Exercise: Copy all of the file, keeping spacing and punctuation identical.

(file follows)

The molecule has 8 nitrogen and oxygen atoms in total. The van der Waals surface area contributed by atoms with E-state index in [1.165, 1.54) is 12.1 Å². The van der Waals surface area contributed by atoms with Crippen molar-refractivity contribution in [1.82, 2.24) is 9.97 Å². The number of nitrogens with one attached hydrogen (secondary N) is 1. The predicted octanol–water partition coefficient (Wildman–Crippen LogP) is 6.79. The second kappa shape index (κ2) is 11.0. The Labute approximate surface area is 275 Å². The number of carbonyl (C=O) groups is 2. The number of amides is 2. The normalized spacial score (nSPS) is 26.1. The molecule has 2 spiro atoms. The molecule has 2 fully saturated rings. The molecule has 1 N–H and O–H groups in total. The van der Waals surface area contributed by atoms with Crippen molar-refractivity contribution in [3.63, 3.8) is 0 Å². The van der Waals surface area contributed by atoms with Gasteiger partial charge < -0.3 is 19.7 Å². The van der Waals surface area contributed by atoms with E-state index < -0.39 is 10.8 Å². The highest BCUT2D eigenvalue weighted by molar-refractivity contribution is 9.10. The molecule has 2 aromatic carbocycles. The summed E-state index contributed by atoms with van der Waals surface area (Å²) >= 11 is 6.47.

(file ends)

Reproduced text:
The molecule has 8 nitrogen and oxygen atoms in total. The van der Waals surface area contributed by atoms with E-state index in [1.165, 1.54) is 12.1 Å². The van der Waals surface area contributed by atoms with Crippen molar-refractivity contribution in [1.82, 2.24) is 9.97 Å². The number of nitrogens with one attached hydrogen (secondary N) is 1. The predicted octanol–water partition coefficient (Wildman–Crippen LogP) is 6.79. The second kappa shape index (κ2) is 11.0. The Labute approximate surface area is 275 Å². The number of carbonyl (C=O) groups is 2. The number of amides is 2. The normalized spacial score (nSPS) is 26.1. The molecule has 2 spiro atoms. The molecule has 2 fully saturated rings. The molecule has 1 N–H and O–H groups in total. The van der Waals surface area contributed by atoms with Crippen molar-refractivity contribution in [3.63, 3.8) is 0 Å². The van der Waals surface area contributed by atoms with Gasteiger partial charge < -0.3 is 19.7 Å². The van der Waals surface area contributed by atoms with E-state index < -0.39 is 10.8 Å². The highest BCUT2D eigenvalue weighted by molar-refractivity contribution is 9.10. The molecule has 2 aromatic carbocycles. The summed E-state index contributed by atoms with van der Waals surface area (Å²) >= 11 is 6.47.